One “bad apple” spoils the bunch? Opioid treatment race inequities across the US driven by those in New York City
The opioid overdose crisis has focused primarily on White individuals, though overdoses are increasing more in Black than White individuals. This national study of metropolitan areas found racial disparities in treatment completion, but the Big Apple was at the heart of it all.
WHAT PROBLEM DOES THIS STUDY ADDRESS?
Unlike former drug crises in the US, the current opioid overdose crisis has been characterized by its effects primarily on White families as portrayed in media headlines like the “In Heroin Crisis, White Families Seek Gentler War on Drugs.” Although 90% of those who tried heroin for the first time in the last decade were White, the largest increase in opioid-involved deaths were among individuals who identify as Black (25.2% more Black people had an opioid-involved death in 2017 compared to 2016). In fact, lethal drug poisonings – including but not limited to opioid-involved overdose – among individuals who identify as Black in urban US counties rose by 41% in 2016 compared to only 19% among Whites. These patterns point to questions regarding racial and ethnic differences in treatment completion rates in large metropolitan areas given that treatment completion is associated with a better prognosis. This study sought to determine if there are racial and ethnic disparities in first time treatment episode completion for patients reporting opioids as their primary substance in large metropolitan areas in the US. They probed further into which US cities, specifically, are accounting for these nationwide racial and ethnic disparities.
HOW WAS THIS STUDY CONDUCTED?
This study used data from the 2013 TEDS-D (Treatment Episode Dataset – Discharges) which is a national survey of mostly publicly–funded treatment programs. The sample was limited to adults whose primary substance was opioids living in a metropolitan statistical area (i.e., a geographic location with a high population density) with a population greater than one million. Residential and outpatient treatment settings were included. The variable of interest was race and ethnicity with categories that included non-Hispanic White, non-Hispanic Black, Hispanic, Asian (including Pacific Islanders), and Other race or ethnicity. This variable was examined in relation to treatment completion, defined as “all parts of the treatment plan or program were completed,” and where non-completion included the designations of “left against professional advice” and “terminated by the facility” (SAMHSA, 2015). The statistical models tested were adjusted for gender, age, education, employment, living arrangement, treatment setting, medication for opioid use disorder, referral source, primary route of opioid administration, and the number of substances used at treatment admission. Adjusting for such variables in the tested models helps to determine the relationship between race and ethnicity and treatment completion independent of these other factors. The final sample consisted of 34,380 admissions located in 42 metropolitan areas.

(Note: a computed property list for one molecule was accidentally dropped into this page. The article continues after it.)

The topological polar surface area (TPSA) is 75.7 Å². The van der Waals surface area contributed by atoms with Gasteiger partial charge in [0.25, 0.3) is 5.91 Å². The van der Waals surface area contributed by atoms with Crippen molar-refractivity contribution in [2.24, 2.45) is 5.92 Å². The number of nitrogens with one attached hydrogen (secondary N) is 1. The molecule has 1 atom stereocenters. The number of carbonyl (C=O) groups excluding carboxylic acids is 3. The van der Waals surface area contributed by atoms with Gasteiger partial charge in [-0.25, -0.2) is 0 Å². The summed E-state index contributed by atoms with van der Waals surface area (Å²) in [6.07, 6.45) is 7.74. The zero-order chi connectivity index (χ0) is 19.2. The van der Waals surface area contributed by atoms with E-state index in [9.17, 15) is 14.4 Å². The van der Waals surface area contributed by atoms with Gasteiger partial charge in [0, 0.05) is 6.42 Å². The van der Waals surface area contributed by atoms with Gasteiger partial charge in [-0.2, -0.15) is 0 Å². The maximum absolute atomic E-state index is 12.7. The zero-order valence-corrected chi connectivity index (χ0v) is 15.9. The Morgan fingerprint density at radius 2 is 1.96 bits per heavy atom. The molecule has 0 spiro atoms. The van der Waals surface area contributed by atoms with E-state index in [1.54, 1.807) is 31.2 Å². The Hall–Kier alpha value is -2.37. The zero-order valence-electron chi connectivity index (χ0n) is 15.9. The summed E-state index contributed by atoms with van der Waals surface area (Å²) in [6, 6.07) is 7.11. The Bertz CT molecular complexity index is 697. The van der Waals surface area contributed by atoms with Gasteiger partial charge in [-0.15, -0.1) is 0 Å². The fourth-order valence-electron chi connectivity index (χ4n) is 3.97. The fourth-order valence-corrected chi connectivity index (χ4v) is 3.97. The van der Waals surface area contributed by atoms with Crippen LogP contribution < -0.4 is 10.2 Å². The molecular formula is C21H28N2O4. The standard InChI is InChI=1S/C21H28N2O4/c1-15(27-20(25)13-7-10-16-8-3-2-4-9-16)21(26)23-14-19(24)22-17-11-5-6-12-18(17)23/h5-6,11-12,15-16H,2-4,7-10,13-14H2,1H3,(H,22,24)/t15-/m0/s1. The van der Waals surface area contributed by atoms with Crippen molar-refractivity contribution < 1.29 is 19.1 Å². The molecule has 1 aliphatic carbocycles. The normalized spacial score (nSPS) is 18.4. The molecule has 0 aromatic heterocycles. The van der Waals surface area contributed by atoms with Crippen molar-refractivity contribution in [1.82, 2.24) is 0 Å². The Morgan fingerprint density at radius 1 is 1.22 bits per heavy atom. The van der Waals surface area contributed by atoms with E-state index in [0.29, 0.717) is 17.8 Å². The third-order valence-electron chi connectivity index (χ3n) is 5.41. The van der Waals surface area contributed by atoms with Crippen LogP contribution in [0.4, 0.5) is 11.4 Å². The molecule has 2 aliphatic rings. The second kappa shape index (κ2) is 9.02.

WHAT DID THIS STUDY FIND?
Treatment completion for primary opioid use varied significantly by race and ethnicity with White patients having the highest completion rate (29%) and black patients having the lowest (21%). Hispanic individuals were closer to Whites (27%) in terms of first episode treatment completion (see Figure below). Disparities persisted after controlling for confounding variables where Black patients were 82% as likely to complete treatment compared to White individuals and Hispanic patients were 81% as likely.
A closer look revealed that only 3 of 42 metropolitan areas examined in the study showed significant racial and ethnic disparities in treatment completion for primary opioid use. In New York City (which accounted for 23% of all discharges in the sample), and the smaller cities of Buffalo, NY and Riverside, CA, patients with a Black race were significantly less likely to complete treatment than patients with a White race. Similarly, patients of Hispanic ethnicity were less likely to complete treatment than White patients in Riverside and New York City.
In New York City – from which 23% of the total sample derived – treatment completion rates among White patients who use heroin versus other opioids were about the same (41% heroin and 40% other opioids), but were significantly lower among Black patients (26% heroin and 43% other opioids) and Hispanic patients (24% heroin and 33% other opioids). A similar pattern was observed in the entire dataset.
Treatment completion rates varied widely across metropolitan cities, ranging from 9% in Baltimore to 52% in Hartford. Completion percentages for patients who identified as Black varied from 0% in Kansas City to 60% in Denver, with a similar range for Hispanic patients varying from 4% in Baltimore to 79% in Nashville.
Other factors associated with lower odds of treatment completion overall for primary opioid use included homelessness and using more than one substance. Factors associated with greater odds of treatment completion were being over the age of 50, 12 or more years of education, full-time employment, having attended residential treatment, being referred by the criminal justice system, having other drug or alcohol treatment providers, and having been referred to treatment by one’s employer.
Of the 34,380 total discharges in the sample, only 27.8% completed their first episode of treatment for primary opioid use.